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Anglican Church endorses gay bishop Add to ...

A statement issued by the Archbishop of Canterbury endorsing the appointment of the first openly gay bishop in the Anglican Church may deflect worldwide attention from the controversial actions of the diocese of New Westminster.

"If anything, what it does is take the focus off us for a while," said Neal Adams, a spokesman for the diocese.

The diocese, which has long championed the right of gays and lesbians to marry, has been under fierce attack since a same-sex marriage was performed at St. Margaret's Cedar Cottage in Vancouver last month.

Church leaders in Africa, Australia and the West Indies have condemned the diocese, as fault lines spread through the church over the issues of homosexual marriages and ministers.

Yesterday, Archbishop Rowan Williams made his first public statement on the appointment of Canon Jeffrey John as the assistant bishop of Reading, near London.

"I was informed that Canon Jeffrey John was regarded as a highly gifted candidate," the Archbishop of Canterbury said in a letter to bishops.

But Archbishop Williams, the president of the worldwide Anglican communion, which numbers 70 million members, was careful to add that he did not "believe that Canon John's appointment either subverts current discipline or forecloses future discussion."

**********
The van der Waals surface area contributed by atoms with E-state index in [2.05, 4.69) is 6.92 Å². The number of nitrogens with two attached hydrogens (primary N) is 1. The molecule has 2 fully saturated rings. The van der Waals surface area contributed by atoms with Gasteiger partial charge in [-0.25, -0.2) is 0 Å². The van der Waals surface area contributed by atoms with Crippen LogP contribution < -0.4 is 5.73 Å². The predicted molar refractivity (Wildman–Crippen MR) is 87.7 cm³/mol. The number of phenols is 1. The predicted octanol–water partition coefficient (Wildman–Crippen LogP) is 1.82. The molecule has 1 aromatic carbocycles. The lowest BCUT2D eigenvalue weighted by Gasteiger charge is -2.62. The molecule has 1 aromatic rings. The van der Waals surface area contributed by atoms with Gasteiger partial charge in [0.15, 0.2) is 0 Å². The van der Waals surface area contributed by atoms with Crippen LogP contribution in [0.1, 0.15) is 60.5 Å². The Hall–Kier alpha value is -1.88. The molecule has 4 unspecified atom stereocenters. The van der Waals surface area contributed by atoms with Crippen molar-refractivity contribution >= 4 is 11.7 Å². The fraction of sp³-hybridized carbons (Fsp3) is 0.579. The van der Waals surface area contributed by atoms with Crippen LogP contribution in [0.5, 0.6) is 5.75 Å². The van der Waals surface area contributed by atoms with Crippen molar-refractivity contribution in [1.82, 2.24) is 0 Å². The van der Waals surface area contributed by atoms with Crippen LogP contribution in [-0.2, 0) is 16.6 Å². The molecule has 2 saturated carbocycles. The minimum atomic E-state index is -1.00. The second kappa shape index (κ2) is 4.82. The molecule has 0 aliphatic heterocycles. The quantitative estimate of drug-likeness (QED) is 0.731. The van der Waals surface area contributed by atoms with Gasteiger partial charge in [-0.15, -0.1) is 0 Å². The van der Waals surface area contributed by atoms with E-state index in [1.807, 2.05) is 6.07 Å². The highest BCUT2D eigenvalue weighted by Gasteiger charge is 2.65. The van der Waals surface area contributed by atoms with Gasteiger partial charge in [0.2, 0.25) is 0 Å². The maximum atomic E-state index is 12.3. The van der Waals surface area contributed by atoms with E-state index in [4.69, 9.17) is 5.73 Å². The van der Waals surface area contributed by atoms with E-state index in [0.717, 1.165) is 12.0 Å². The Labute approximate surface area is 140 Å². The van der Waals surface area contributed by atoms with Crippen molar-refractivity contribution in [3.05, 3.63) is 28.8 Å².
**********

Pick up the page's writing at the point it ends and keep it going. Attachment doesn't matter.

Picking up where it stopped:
His statement followed a warning by Archbishop Peter Jasper Akinola of Nigeria that his 17 million members could break away over the issue of homosexuality.

Earlier this month, Archbishop Akinola severed ties with the diocese of New Westminster. On the weekend, apparently because of the appointment of Canon John, he warned of broader actions, saying: "We cannot continue to be in communion with people who have taken a step outside the biblical boundaries."

In Australia yesterday, six Anglican bishops called on church leaders around the world to join them in opposing both homosexual marriages and homosexual ministers.

"We cannot welcome into our diocese those who have abandoned the teaching of Scripture in such a flagrant manner," the six regional bishops said.

"The moment for silence is passed. . . . The point at issue is the lordship of Jesus Christ expressed through the supreme authority of Scripture," said the statement, which was released by Archbishop Peter Jensen in Sydney.

Bishop Michael Ingham of the diocese of New Westminster acknowledged recently that the controversy has hurt the church, but said blessing same-sex unions was the right thing to do.

"What we are trying to do in this diocese is to respect minorities," he said. "For a time we will be in the spotlight of attention as a diocese, and some of us will find it quite uncomfortable. We are in the forefront of a movement of change taking place across the church, and change is never accomplished easily."

With the statement of Archbishop Williams the spotlight may now shift away from New Westminster, but the controversy shows no signs of abating.

With a report from Reuters News Agency

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